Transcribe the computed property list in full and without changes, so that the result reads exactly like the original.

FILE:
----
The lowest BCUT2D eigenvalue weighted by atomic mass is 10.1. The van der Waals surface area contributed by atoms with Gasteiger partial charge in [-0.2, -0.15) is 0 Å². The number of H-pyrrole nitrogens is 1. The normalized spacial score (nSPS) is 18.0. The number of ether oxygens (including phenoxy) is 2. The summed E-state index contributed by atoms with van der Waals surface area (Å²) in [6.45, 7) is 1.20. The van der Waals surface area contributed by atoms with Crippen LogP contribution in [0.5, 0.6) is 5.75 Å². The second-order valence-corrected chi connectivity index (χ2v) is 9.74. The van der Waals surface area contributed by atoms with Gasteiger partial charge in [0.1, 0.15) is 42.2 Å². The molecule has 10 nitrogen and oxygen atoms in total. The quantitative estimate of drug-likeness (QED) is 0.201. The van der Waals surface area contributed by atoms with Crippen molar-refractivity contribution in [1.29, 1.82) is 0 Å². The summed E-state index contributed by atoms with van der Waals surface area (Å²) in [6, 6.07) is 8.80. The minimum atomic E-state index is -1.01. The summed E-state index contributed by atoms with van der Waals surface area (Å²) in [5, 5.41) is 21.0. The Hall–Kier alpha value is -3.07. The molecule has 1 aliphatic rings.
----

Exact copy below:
The lowest BCUT2D eigenvalue weighted by atomic mass is 10.1. The van der Waals surface area contributed by atoms with Gasteiger partial charge in [-0.2, -0.15) is 0 Å². The number of H-pyrrole nitrogens is 1. The normalized spacial score (nSPS) is 18.0. The number of ether oxygens (including phenoxy) is 2. The summed E-state index contributed by atoms with van der Waals surface area (Å²) in [6.45, 7) is 1.20. The van der Waals surface area contributed by atoms with Crippen LogP contribution in [0.5, 0.6) is 5.75 Å². The second-order valence-corrected chi connectivity index (χ2v) is 9.74. The van der Waals surface area contributed by atoms with Gasteiger partial charge in [0.1, 0.15) is 42.2 Å². The molecule has 10 nitrogen and oxygen atoms in total. The quantitative estimate of drug-likeness (QED) is 0.201. The van der Waals surface area contributed by atoms with Crippen molar-refractivity contribution in [1.29, 1.82) is 0 Å². The summed E-state index contributed by atoms with van der Waals surface area (Å²) in [6, 6.07) is 8.80. The minimum atomic E-state index is -1.01. The summed E-state index contributed by atoms with van der Waals surface area (Å²) in [5, 5.41) is 21.0. The Hall–Kier alpha value is -3.07. The molecule has 1 aliphatic rings.